Albert R. Cowie is an Amherst doctor known for his expertise in radiology.
He’s also a recovering drug addict now looking at nearly three years in prison.
Cowie, a 37-year-old graduate of the University at Buffalo School of Medicine, became the second doctor to appear in Buffalo federal court this week and admit that he wrote fraudulent prescriptions for painkillers.
He also admitted using them to feed his own drug problem.
“I was addicted to those medications,” Cowie told U.S. District Judge Lawrence J. Vilardo. “I issued scripts for those medications ... and then used some of those medications.”
Cowie said he wrote the illegal prescriptions for his now-former wife, but prosecutors claim he also wrote them for two others and, in each case, received some of the painkillers for his personal use.
On Thursday, he pleaded guilty to two felony charges – health care fraud and obtaining controlled substances by fraud – and now faces a recommended sentence of up to 33 months in prison.
“It started with Loritab,” Cowie said of the numerous painkillers he took over the years, “and then Percocet.”
Arrested last year outside his offices at Diagnostic Imaging Associates in Amherst, Cowie was initially accused of writing 280 illegal prescriptions over a four-year period ending in early 2014.
He also was charged with establishing a relationship with a prostitute, injecting her with heroin on one occasion and later giving her prescriptions for Xanax and Percocet.
Cowie did not admit to those crimes as part of his plea deal, but Assistant U.S. Attorney Frank Pimentel said he did agree that the allegations at the root of those charges could be considered by the court in weighing a prison sentence.
Cowie, who received his undergraduate degree from Canisius College, is the fifth Western New York doctor to be charged with distributing illegal drugs over the past four years. His guilty plea came just three days after Dr. Pravin V. Mehta of Niagara Falls was sentenced to two years in prison for illegally dispensing pain medication.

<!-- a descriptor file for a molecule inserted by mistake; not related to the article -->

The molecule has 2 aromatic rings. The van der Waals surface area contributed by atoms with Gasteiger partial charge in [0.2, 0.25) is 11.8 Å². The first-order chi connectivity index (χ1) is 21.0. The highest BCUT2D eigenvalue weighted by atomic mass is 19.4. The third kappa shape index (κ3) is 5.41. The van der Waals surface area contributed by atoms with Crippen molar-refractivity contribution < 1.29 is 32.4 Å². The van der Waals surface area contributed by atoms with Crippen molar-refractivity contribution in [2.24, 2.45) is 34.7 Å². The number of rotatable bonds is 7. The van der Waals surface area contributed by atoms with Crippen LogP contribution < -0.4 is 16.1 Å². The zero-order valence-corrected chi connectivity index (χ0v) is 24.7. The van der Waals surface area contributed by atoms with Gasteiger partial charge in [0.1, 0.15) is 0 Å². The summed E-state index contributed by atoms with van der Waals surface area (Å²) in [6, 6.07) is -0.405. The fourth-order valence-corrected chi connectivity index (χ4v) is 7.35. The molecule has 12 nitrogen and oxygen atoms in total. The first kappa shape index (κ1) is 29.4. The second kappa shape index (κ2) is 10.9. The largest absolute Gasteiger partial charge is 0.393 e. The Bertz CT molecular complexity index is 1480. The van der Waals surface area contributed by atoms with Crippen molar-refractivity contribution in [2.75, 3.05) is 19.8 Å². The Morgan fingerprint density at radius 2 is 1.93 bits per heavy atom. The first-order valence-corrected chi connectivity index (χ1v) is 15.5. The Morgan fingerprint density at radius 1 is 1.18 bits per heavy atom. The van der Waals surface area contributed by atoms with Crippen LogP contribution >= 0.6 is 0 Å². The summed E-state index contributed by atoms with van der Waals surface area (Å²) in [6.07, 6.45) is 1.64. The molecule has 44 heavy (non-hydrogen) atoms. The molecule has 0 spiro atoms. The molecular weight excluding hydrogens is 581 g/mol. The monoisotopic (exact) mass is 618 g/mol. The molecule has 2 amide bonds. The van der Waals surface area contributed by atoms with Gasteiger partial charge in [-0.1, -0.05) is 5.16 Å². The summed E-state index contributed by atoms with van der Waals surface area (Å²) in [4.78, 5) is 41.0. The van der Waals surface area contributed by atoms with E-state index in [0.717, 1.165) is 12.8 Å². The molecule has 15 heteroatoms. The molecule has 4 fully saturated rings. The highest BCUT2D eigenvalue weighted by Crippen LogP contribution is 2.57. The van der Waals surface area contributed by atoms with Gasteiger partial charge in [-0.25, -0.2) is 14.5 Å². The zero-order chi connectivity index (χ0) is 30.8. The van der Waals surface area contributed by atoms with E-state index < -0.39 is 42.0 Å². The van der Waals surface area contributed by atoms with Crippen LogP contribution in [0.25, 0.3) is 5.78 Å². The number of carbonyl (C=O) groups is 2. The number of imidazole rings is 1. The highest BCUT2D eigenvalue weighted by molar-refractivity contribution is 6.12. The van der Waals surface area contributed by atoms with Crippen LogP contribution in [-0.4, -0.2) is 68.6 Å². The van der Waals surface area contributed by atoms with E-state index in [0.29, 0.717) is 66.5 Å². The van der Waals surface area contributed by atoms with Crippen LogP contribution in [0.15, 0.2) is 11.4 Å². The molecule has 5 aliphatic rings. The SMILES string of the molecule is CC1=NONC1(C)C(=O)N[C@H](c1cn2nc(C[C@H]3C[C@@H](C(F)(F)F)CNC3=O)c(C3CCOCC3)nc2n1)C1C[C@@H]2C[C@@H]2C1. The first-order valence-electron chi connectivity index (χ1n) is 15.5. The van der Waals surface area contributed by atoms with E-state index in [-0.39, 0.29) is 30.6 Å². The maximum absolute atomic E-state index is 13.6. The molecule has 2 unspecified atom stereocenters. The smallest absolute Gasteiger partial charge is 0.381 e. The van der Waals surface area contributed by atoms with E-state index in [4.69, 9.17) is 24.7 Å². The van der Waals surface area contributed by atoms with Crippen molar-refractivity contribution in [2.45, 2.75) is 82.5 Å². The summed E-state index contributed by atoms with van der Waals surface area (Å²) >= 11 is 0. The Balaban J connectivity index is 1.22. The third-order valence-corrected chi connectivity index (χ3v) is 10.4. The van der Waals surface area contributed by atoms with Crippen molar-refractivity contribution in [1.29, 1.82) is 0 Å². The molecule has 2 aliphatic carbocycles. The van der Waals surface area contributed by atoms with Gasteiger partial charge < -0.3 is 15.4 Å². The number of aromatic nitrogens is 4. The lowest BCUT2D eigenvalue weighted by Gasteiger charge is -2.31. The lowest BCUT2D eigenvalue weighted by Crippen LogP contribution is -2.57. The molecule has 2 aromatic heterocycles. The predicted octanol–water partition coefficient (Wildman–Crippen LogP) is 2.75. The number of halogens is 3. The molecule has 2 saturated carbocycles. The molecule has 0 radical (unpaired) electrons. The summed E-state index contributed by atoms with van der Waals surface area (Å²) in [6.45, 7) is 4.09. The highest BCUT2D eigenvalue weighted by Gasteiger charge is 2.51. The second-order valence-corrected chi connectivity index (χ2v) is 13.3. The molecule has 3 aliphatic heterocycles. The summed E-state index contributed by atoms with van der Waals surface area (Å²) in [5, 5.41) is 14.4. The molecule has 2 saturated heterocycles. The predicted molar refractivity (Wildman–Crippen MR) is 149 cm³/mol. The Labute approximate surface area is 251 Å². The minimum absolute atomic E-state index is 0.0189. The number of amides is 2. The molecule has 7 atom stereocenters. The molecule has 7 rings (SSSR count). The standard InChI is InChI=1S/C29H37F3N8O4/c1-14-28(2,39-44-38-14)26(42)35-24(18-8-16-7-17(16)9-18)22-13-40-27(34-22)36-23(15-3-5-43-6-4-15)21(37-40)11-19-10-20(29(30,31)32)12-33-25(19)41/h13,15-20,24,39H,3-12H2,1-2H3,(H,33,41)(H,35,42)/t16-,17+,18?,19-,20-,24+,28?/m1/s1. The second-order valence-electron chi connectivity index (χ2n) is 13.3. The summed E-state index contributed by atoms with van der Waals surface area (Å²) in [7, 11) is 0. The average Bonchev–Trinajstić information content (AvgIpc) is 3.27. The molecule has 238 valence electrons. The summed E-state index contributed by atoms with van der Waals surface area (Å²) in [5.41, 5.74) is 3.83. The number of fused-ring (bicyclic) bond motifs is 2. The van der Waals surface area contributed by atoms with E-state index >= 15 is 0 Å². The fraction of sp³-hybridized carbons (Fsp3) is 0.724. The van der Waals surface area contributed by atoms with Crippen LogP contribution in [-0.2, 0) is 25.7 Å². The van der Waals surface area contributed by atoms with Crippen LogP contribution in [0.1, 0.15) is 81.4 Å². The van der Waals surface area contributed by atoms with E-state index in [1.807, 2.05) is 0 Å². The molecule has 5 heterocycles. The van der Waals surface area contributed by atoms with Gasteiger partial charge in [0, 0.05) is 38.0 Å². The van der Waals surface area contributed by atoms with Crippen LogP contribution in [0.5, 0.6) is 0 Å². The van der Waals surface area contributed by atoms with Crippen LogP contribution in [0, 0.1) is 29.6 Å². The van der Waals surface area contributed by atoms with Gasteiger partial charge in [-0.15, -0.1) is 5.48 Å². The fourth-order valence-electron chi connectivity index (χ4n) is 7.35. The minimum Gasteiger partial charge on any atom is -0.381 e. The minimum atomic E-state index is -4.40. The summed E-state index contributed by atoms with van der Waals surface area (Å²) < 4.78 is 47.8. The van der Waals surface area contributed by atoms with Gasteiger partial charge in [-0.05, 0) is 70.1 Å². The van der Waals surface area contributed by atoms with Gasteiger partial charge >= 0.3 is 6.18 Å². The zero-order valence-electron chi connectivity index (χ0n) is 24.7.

“This office is committed to identifying and prosecuting all traffickers of narcotics, whether they be medical professionals or corner drug dealers,” said U.S. Attorney William J. Hochul Jr.
Pimentel, at one point Thursday, mentioned an audiotape of a meeting between Cowie and one of the government’s confidential witnesses in explaining the government’s evidence against the doctor. Prosecutors have said in the past that Cowie’s efforts to get the witness to lie to insurance investigators about his prescription fraud are detailed on the tape.
“OK, so just say they were written for me even though they were written for you … is what you’re saying?” the witness reportedly asks Cowie.
“Right,” Cowie answers.
Defense attorney Robert M. Goldstein declined to comment Thursday, except to confirm that the future of Cowie’s medical license is still up in the air.
Cowie reportedly has signed a consent decree with the state that will delay action on his license until his sentencing in May. He is currently without the authority to prescribe medications.
Cowie’s guilty plea is the result of an investigation by the Drug Enforcement Administration, FBI, state Bureau of Narcotic Enforcement and Amherst police.